Skills gaps in the IT department hamper business change programmes, admit IT leaders

Skills gaps in the IT departments of business are hampering change management programmes, IT leaders admitted in research released today.

73% of CIOs and IT managers questioned believed that the progress of change management programmes in their organisations was being impeded by the lack of skills within their own IT department. And 64% said that they had had to introduce new leaders into projects to ensure that programmes were a success.

“This is a very honest and enlightened admission by our members that IT has a fundamental role to play in the evolution of businesses and there is more to be done,” commented Nick Kirkland, managing director of CIO Connect, the organisation that conducted the research amongst its membership.

“Specialised training is the way forward and I am very encouraged to see that our members recognise this problem and are addressing it with increased training for their teams in the softer skills of project management, leadership and communication.”

51% of the 135 CIOs and IT managers responding to the survey said they would be increasing investment in training over the next 12 months to ensure their staff could contribute more in change management programmes. Less than 4% said investment in training was being cut.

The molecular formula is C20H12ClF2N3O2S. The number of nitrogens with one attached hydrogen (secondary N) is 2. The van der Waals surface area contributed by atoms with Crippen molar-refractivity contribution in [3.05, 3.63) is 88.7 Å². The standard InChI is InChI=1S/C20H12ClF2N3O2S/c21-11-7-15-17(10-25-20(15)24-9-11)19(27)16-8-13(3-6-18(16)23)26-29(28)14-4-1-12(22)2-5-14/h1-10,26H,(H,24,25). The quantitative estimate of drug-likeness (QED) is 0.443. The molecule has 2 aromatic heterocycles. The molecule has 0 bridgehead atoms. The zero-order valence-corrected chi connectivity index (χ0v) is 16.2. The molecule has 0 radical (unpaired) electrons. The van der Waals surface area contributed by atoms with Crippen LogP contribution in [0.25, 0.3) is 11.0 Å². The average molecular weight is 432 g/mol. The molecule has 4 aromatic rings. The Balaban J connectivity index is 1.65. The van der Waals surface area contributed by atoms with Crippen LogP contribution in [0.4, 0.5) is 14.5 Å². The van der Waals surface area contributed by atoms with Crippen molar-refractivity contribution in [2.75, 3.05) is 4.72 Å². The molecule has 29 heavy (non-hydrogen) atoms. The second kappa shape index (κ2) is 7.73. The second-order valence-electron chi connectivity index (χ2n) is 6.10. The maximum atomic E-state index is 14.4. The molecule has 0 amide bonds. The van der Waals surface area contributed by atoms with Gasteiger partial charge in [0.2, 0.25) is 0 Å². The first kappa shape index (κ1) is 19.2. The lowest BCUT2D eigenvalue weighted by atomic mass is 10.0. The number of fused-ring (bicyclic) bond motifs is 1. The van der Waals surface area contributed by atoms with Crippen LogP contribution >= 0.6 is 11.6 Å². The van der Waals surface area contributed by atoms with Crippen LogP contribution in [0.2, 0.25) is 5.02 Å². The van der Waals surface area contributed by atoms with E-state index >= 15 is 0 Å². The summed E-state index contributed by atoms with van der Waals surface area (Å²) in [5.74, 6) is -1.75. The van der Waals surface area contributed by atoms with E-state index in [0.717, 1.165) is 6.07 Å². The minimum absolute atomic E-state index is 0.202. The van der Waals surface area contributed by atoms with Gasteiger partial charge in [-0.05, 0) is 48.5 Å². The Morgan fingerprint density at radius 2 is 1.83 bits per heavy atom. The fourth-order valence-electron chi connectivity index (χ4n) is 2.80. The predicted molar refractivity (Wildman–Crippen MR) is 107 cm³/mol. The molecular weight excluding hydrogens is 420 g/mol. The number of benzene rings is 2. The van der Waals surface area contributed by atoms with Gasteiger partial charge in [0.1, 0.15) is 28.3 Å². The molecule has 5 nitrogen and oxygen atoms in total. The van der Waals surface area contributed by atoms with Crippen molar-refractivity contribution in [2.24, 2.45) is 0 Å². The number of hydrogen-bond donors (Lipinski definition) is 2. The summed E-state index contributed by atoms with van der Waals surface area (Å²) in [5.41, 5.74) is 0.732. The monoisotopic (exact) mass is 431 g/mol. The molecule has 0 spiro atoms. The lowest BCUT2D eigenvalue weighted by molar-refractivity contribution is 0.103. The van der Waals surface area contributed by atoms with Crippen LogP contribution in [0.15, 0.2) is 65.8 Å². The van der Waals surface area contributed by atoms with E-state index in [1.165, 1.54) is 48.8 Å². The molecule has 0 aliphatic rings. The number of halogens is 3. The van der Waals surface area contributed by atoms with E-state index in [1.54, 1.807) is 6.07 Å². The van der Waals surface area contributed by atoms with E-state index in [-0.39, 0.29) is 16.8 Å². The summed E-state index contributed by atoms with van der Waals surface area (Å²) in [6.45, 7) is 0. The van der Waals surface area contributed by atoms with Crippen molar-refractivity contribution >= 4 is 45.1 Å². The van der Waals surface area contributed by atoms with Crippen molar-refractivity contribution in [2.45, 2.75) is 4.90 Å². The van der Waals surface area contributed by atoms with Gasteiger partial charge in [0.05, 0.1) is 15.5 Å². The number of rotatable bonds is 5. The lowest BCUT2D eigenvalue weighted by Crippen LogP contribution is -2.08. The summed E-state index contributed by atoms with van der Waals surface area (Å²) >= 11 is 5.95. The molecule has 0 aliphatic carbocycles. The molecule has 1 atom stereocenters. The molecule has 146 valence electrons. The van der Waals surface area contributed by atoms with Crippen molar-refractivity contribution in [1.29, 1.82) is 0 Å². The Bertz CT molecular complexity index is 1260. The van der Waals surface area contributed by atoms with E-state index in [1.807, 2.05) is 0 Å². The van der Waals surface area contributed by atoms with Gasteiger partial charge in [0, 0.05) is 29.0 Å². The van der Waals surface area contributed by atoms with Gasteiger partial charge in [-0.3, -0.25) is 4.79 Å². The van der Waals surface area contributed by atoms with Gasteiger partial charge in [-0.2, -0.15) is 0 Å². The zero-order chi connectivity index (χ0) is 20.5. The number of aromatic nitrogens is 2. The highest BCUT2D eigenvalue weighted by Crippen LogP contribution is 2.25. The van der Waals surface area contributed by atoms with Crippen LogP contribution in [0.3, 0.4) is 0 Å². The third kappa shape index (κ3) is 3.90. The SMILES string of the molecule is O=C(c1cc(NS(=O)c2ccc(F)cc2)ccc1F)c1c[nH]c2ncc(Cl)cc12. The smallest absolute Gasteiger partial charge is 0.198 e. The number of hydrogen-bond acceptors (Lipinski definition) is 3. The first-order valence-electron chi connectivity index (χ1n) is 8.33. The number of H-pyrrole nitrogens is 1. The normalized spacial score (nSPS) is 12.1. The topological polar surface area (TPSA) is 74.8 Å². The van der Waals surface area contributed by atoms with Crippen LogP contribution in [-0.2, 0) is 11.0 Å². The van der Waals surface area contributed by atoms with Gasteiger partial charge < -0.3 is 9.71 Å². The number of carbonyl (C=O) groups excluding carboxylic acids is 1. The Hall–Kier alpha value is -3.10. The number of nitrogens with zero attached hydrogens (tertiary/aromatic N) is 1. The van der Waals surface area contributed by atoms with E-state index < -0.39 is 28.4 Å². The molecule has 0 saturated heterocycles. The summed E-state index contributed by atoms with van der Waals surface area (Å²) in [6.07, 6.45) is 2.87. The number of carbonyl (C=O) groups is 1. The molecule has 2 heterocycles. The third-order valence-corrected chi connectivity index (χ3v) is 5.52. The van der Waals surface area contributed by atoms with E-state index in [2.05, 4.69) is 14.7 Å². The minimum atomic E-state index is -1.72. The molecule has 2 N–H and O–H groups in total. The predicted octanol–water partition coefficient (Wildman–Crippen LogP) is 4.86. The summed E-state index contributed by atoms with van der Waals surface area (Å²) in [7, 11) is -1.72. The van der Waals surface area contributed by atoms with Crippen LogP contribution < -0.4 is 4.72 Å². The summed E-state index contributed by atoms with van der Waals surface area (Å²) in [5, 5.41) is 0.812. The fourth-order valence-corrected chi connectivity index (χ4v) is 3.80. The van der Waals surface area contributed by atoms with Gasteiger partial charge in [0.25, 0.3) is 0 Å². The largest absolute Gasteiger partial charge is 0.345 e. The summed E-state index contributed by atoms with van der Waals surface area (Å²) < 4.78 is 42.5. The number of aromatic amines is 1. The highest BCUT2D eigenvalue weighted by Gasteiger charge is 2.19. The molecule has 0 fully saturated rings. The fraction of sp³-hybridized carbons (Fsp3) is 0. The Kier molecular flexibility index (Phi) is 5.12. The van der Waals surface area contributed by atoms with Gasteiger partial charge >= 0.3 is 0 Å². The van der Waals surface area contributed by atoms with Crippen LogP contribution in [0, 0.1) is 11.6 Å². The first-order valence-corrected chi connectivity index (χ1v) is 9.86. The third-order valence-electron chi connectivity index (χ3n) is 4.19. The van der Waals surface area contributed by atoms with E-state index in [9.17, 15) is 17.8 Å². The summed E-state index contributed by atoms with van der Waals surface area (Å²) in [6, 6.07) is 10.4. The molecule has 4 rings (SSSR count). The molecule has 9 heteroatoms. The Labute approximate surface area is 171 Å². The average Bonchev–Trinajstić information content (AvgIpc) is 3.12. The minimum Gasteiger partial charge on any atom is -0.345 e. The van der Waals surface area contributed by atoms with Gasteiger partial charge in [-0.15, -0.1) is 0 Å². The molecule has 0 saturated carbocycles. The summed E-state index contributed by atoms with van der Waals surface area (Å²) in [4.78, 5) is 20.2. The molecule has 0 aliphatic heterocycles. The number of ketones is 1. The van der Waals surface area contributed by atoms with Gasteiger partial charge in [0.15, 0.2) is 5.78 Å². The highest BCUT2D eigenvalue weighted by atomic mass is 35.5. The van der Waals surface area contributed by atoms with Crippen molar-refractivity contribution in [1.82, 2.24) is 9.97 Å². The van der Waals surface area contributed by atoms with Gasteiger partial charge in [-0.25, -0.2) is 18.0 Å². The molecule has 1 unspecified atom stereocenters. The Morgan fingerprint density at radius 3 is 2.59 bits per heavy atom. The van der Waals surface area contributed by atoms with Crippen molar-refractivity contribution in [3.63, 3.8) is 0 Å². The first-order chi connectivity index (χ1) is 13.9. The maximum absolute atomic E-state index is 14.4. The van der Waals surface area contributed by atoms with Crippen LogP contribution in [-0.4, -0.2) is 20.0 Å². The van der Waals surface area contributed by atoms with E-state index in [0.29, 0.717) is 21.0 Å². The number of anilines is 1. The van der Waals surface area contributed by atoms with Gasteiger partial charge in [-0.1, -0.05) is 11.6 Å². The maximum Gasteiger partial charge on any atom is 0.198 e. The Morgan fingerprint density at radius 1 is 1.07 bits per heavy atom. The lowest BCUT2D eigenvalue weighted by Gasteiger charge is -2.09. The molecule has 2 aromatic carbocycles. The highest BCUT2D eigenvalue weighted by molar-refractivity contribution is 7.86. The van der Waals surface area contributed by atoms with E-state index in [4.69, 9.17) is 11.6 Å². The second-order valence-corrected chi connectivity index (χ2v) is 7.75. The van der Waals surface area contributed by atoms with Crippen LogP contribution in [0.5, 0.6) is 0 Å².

The survey also asked IT leaders to rate their organisations’ capability levels when it came to tackling a number of specific change management challenges. Respondents cited ‘overcoming the restrictions of any silo-based business process’ as their most problematic area, with 50% rating their capability level at the low end of the scale.

The next thorniest issues were ‘winning over sceptics by selling the benefits of a proposed change’ (with 40% citing a low level of capability) and ‘communicating the nature of project changes to stakeholders’ (31%). However, most IT leaders felt they were fairly capable (53%) when it came to estimating and analysing the impact and requirements of change programmes, as well as at identifying the resources and skills needed to drive these initiatives forward.

Glyn Evans, CIO of Birmingham City Council, said: “This research highlights the important requirement for increased training for IT leaders and their teams in the field of change management.

IT departments are today at the heart of successful change management programmes but the leadership and communication skills required to achieve success has, until very recently, not been emphasised enough. By addressing these training issues public sector services and British business competitive edge will inevitably be improved.”